Constructor: Joel Fagliano
Relative Difficulty: Medium
Word of the Day: MATCH
A match is a tool for starting a fire. Typically, modern matches are made of small wooden sticks or stiff paper. One end is coated with a material that can be ignited by frictional heat generated by striking the match against a suitable surface. Wooden matches are packaged in matchboxes, and paper matches are partially cut into rows and stapled into matchbooks. The coated end of a match, known as the match "head", consists of a bead of active ingredients and binder; often coloured for easier inspection. There are two main types of matches: safety matches, which can be struck only against a specially prepared surface, and strike-anywhere matches, for which any suitably frictional surface can be used. Some match-like compositions, known as electric matches, are ignited electrically and do not make use of heat from friction. (Wikipedia)
Well this was wholly unsatisfying. Too many abbreviations and, oh look, it's everyone's perennial favorite, the fill-in-the-blank clue. Today we have have THREE of them, which is also 30%, just so we're all on the same page. MED is, incredibly, an abbreviation within a fill-in-the-blank, which has got to be some kind of unholy nexus of mediocrity [1A: ___ school]. And it's not like the other ones are much better.
There's absolutely no reason, for instance, why MATCH [1D: ____ Day, when students find out their postgraduate residency programs] needs to be a clued that way. I mean, just look at that clue! it's a mess. It's convoluted, overly wordy, and just an incredible obtuse and strangely specific cluing for a common, everyday word. Terrible clue. POOH [4D: Winnie-the-____] is strikingly acceptable in comparison.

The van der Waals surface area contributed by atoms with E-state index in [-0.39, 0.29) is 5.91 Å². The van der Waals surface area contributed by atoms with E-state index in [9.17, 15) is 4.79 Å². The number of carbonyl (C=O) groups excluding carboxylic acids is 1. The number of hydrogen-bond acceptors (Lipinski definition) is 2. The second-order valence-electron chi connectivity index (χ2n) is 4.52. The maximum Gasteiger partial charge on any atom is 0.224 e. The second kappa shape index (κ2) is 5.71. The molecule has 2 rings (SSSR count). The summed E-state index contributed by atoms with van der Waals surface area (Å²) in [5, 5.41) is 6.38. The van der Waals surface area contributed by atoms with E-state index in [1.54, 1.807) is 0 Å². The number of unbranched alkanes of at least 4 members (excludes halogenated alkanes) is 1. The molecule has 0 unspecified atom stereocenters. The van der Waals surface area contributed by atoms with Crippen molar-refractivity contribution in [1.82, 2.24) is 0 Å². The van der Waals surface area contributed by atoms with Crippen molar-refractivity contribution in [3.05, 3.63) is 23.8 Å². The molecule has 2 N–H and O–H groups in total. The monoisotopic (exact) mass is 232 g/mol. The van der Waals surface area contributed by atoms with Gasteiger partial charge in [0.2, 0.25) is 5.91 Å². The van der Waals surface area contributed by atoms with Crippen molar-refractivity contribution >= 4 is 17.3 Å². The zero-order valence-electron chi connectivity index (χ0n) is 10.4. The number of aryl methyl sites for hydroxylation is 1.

I can see what's going on here with MDS [5D: Hospital workers, briefly] and DOCS [6A: Hospital workers, informally]. I'm not particularly impressed by it, but I do in fact see it. In fact, I have a sneaking suspicion that all this medically-oriented stuff was supposed to constitute a theme, but it's such a pitiful attempt I'm not sure it merits much attention. Of particular derision is is the laughably inept EYES [2D: Optometrists' interest], which is the kind of stretch that makes you wonder why all the clues weren't rewritten as tangential doctor-y type stuff. Also, I'm not at all sure that possessive needs to be plural.
So....not a good puzzle. Not quite enough to make me cancel my DSL service so I can stop doing these altogether [3D: Internet connection that largely replaced dial-up], but definitely one that makes me want to supply the constructor with a resounding SHH [7A: "Be quiet!"].
Signed, Jonathan Gibson, convoluted overly wordy obtuseness of CrossWorld